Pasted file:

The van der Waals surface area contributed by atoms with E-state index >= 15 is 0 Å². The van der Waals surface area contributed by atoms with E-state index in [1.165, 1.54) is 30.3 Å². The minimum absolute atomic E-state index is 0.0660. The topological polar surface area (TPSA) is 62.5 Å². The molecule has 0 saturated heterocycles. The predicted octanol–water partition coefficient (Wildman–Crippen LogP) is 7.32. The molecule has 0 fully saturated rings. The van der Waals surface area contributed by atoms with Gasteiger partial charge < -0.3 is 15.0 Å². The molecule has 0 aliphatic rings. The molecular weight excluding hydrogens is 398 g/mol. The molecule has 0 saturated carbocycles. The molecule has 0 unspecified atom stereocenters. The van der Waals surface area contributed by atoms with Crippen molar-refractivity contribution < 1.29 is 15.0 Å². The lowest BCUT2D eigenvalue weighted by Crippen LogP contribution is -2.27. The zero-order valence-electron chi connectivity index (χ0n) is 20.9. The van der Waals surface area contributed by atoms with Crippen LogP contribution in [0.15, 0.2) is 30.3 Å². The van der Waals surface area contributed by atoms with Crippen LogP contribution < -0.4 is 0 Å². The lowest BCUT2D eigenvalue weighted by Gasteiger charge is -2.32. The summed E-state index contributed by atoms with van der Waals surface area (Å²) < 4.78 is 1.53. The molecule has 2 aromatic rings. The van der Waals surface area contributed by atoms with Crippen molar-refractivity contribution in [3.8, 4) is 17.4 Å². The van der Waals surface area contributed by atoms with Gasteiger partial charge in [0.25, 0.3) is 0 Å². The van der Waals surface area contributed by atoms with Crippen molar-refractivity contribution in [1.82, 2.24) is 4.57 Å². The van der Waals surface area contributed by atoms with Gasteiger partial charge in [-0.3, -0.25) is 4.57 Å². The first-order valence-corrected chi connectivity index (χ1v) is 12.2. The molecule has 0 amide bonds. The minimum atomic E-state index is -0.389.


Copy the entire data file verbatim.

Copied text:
The van der Waals surface area contributed by atoms with E-state index >= 15 is 0 Å². The van der Waals surface area contributed by atoms with E-state index in [1.165, 1.54) is 30.3 Å². The minimum absolute atomic E-state index is 0.0660. The topological polar surface area (TPSA) is 62.5 Å². The molecule has 0 saturated heterocycles. The predicted octanol–water partition coefficient (Wildman–Crippen LogP) is 7.32. The molecule has 0 fully saturated rings. The van der Waals surface area contributed by atoms with Gasteiger partial charge < -0.3 is 15.0 Å². The molecule has 0 aliphatic rings. The molecular weight excluding hydrogens is 398 g/mol. The molecule has 0 saturated carbocycles. The molecule has 0 unspecified atom stereocenters. The van der Waals surface area contributed by atoms with Crippen molar-refractivity contribution < 1.29 is 15.0 Å². The lowest BCUT2D eigenvalue weighted by Crippen LogP contribution is -2.27. The zero-order valence-electron chi connectivity index (χ0n) is 20.9. The van der Waals surface area contributed by atoms with Crippen LogP contribution in [0.15, 0.2) is 30.3 Å². The van der Waals surface area contributed by atoms with Crippen LogP contribution < -0.4 is 0 Å². The lowest BCUT2D eigenvalue weighted by Gasteiger charge is -2.32. The summed E-state index contributed by atoms with van der Waals surface area (Å²) < 4.78 is 1.53. The molecule has 2 aromatic rings. The van der Waals surface area contributed by atoms with Crippen molar-refractivity contribution in [3.8, 4) is 17.4 Å². The van der Waals surface area contributed by atoms with Gasteiger partial charge in [0.25, 0.3) is 0 Å². The van der Waals surface area contributed by atoms with Crippen molar-refractivity contribution in [1.82, 2.24) is 4.57 Å². The van der Waals surface area contributed by atoms with Gasteiger partial charge in [-0.3, -0.25) is 4.57 Å². The first-order valence-corrected chi connectivity index (χ1v) is 12.2. The molecule has 0 amide bonds. The minimum atomic E-state index is -0.389.